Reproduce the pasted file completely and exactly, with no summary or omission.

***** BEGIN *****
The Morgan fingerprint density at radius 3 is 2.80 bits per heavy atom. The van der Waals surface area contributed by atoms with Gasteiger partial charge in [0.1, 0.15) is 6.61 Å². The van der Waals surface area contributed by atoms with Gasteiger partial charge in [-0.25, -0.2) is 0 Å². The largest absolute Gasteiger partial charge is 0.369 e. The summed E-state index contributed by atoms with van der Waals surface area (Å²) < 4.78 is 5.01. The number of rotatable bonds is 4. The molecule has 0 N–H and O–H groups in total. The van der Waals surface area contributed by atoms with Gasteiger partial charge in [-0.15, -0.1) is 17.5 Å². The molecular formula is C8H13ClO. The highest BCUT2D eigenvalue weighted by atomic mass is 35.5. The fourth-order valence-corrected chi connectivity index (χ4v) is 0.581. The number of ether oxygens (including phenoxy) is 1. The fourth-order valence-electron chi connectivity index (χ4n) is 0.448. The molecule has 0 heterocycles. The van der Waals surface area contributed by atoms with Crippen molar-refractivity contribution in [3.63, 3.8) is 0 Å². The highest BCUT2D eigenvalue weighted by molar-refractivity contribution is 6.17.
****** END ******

The Morgan fingerprint density at radius 3 is 2.80 bits per heavy atom. The van der Waals surface area contributed by atoms with Gasteiger partial charge in [0.1, 0.15) is 6.61 Å². The van der Waals surface area contributed by atoms with Gasteiger partial charge in [-0.25, -0.2) is 0 Å². The largest absolute Gasteiger partial charge is 0.369 e. The summed E-state index contributed by atoms with van der Waals surface area (Å²) < 4.78 is 5.01. The number of rotatable bonds is 4. The molecule has 0 N–H and O–H groups in total. The van der Waals surface area contributed by atoms with Gasteiger partial charge in [-0.15, -0.1) is 17.5 Å². The molecular formula is C8H13ClO. The highest BCUT2D eigenvalue weighted by atomic mass is 35.5. The fourth-order valence-corrected chi connectivity index (χ4v) is 0.581. The number of ether oxygens (including phenoxy) is 1. The fourth-order valence-electron chi connectivity index (χ4n) is 0.448. The molecule has 0 heterocycles. The van der Waals surface area contributed by atoms with Crippen molar-refractivity contribution in [3.63, 3.8) is 0 Å². The highest BCUT2D eigenvalue weighted by molar-refractivity contribution is 6.17.